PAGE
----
‘Exceptional efforts’ help doctor avoid suspension


A GP has been reprimanded and conditions imposed on his registration after he inappropriately prescribed performance-enhancing medicines

The Medical Board of Australia has issued a statement about Dr Craig McCombe, a Queensland GP whom it had referred to the Queensland Civil and Administrative Tribunal.

The Board alleged that he had inappropriately prescribed performance enhancing and mitigation medications relating to bodybuilding to seven male and two female patients, aged between 21 and 38.

Though the allegations dated from 2011 to 2018, they primarily concerned prescribing for four patients between 2016 and 2018. It was alleged Dr McCombe’s record keeping and documentation were also inappropriate.

The Tribunal heard that in 2011, the doctor provided a script for Arimidex, which while ordinarily prescribed as a breast cancer treatment is known to be taken by bodybuilders to reduce the side-effects of anabolic steroids.

He also issued two scripts, in 2012 and 2015, for Tamoxifen, which is also known to be used by bodybuilders to inhibit estrogen and increase testosterone.

The Board filed an amended referral in June 2020, with the parties largely agreeing on the facts of the matter and the nature of the conduct, but disagreeing on the number of conditions and appropriate period of suspension.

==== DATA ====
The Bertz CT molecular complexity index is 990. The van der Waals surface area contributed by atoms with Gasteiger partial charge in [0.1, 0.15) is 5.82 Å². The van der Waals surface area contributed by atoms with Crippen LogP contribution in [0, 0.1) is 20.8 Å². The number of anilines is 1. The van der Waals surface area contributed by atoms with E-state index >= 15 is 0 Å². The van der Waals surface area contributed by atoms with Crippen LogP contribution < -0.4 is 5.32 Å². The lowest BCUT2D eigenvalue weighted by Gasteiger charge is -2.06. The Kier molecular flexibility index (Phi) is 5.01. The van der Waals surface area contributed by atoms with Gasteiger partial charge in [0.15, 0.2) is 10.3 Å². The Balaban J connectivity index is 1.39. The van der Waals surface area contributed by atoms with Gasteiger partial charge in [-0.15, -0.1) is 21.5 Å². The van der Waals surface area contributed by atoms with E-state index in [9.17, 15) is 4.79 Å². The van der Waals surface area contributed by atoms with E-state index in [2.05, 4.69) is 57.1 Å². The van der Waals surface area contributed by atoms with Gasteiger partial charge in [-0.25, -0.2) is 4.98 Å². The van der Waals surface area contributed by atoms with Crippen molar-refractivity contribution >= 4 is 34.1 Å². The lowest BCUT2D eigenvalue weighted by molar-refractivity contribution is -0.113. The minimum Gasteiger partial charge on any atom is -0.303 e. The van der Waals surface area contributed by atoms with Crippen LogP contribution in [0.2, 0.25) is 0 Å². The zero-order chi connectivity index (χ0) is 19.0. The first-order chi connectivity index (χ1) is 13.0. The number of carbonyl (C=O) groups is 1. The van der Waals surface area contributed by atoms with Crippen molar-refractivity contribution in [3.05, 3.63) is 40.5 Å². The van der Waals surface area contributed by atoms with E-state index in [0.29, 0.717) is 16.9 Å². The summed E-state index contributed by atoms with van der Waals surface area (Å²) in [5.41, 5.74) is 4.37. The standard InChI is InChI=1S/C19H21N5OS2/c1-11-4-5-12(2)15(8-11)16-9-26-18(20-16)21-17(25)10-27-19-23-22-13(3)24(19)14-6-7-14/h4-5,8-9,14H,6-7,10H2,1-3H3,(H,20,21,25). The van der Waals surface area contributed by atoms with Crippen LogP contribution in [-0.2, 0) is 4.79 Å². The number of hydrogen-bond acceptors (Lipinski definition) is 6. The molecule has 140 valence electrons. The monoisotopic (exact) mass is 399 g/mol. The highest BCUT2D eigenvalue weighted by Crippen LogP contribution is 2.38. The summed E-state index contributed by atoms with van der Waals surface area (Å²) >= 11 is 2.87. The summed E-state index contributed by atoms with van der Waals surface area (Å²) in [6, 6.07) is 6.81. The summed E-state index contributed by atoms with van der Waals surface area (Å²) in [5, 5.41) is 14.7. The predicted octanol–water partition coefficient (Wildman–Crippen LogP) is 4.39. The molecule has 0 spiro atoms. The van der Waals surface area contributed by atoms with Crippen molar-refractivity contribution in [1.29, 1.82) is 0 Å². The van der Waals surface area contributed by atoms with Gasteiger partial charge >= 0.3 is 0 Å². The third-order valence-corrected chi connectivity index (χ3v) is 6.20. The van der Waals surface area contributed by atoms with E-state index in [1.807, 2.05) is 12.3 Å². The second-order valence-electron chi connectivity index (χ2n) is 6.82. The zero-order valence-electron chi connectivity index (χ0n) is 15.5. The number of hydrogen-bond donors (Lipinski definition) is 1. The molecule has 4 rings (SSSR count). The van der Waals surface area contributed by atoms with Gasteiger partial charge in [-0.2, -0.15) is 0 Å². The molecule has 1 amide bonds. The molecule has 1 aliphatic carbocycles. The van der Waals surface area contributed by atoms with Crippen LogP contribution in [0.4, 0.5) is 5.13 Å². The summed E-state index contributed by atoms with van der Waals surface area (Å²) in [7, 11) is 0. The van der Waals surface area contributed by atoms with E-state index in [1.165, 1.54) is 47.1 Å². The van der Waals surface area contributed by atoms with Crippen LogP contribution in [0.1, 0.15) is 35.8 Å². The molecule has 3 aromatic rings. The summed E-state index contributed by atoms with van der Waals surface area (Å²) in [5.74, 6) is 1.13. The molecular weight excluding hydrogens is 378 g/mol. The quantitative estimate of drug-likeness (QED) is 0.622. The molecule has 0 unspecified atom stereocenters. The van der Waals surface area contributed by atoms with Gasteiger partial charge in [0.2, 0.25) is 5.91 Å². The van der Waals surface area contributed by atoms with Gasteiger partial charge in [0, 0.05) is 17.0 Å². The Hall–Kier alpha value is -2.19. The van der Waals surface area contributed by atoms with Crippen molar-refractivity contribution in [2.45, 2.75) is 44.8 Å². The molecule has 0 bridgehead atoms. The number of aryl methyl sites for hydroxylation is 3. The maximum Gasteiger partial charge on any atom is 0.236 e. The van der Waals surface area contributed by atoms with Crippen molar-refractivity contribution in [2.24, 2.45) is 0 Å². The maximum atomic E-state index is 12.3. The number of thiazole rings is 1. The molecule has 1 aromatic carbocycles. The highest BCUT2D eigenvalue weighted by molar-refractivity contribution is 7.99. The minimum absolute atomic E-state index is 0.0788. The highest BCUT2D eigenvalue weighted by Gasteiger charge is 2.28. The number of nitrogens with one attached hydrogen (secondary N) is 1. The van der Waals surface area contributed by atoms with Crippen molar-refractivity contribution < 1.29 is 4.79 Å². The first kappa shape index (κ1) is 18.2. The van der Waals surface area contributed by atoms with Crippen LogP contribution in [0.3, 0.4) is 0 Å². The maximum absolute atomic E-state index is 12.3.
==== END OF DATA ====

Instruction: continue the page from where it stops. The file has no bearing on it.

The Board sought a six-month suspension while counsel for Dr McCombe argued a shorter suspension period was more appropriate.

While the doctor’s records did indicate that the patients were bodybuilders, and indicated that they were at the time illegally using illegally-obtained muscle enhancing agent, the doctor said he was attempting to assist abstinence by alleviating symptoms.

However an expert called by Ahpra noted that the prescriber did not provide sufficient clinical record suggesting this rational, nor did his experience demonstrate sufficient expertise to provide a competent withdrawal regime.

The tribunal found Dr McCombe had behaved in a way that constituted professional misconduct, noting he inappropriately prescribed the medications in circumstances where he was aware the patients were seeking them for bodybuilding or performance-enhancing purposes.

It also found Dr McCombe did not maintain sufficient patient records. In doing so, Dr McCombe breached a number of sections of Good medical practice: a code of conduct for doctors in Australia.

The Tribunal ordered that Dr McCombe be reprimanded and have conditions imposed on his registration.

The conditions require Board approval for each place of practice and prohibit his access to certain medications related to those he prescribed inappropriately.

The affected medications include but are not limited to androgenic anabolic steroids, human growth hormone and anti-estrogenic medications. The Board says it will review the conditions after 12 months.

Though the Tribunal noted the seriousness of his conduct, it opted not to suspend Dr McCombe’s registration due to “exceptional efforts made by the respondent to demonstrate his remorse and insight”.

The Tribunal took into account Dr McCombe’s early admissions about his inappropriate prescribing and prior to the hearing had undertaken education and mentoring initiatives, altered his practise of medicine to mitigate the risk to patients and had undergone two audits of his medical practice at his own expense.

Each party was required to bear their own costs of the proceedings.

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